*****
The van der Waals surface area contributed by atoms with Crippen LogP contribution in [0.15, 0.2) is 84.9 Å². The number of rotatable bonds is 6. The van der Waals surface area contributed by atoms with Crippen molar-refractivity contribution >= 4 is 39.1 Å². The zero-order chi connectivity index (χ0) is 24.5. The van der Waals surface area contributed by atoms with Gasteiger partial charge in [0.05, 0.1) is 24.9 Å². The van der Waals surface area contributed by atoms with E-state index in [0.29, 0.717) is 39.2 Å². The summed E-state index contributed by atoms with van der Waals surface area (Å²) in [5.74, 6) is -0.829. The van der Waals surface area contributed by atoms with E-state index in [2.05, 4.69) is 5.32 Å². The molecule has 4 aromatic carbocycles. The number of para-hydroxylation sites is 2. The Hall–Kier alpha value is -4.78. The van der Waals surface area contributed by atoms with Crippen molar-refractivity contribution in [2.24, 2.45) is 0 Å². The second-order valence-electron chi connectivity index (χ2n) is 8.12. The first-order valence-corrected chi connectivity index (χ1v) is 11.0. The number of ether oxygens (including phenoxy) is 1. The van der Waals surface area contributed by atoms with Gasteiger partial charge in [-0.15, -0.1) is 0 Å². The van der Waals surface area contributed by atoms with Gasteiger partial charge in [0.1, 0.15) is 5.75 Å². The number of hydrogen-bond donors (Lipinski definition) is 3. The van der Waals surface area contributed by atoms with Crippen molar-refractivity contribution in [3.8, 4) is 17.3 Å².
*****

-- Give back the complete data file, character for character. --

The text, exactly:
The van der Waals surface area contributed by atoms with Crippen LogP contribution in [0.15, 0.2) is 84.9 Å². The number of rotatable bonds is 6. The van der Waals surface area contributed by atoms with Crippen molar-refractivity contribution >= 4 is 39.1 Å². The zero-order chi connectivity index (χ0) is 24.5. The van der Waals surface area contributed by atoms with Gasteiger partial charge in [0.05, 0.1) is 24.9 Å². The van der Waals surface area contributed by atoms with E-state index in [0.29, 0.717) is 39.2 Å². The summed E-state index contributed by atoms with van der Waals surface area (Å²) in [5.74, 6) is -0.829. The van der Waals surface area contributed by atoms with E-state index in [2.05, 4.69) is 5.32 Å². The molecule has 4 aromatic carbocycles. The number of para-hydroxylation sites is 2. The Hall–Kier alpha value is -4.78. The van der Waals surface area contributed by atoms with Crippen molar-refractivity contribution in [2.24, 2.45) is 0 Å². The second-order valence-electron chi connectivity index (χ2n) is 8.12. The first-order valence-corrected chi connectivity index (χ1v) is 11.0. The number of ether oxygens (including phenoxy) is 1. The van der Waals surface area contributed by atoms with Gasteiger partial charge in [-0.15, -0.1) is 0 Å². The van der Waals surface area contributed by atoms with Gasteiger partial charge in [0.1, 0.15) is 5.75 Å². The number of hydrogen-bond donors (Lipinski definition) is 3. The van der Waals surface area contributed by atoms with Crippen molar-refractivity contribution in [3.8, 4) is 17.3 Å².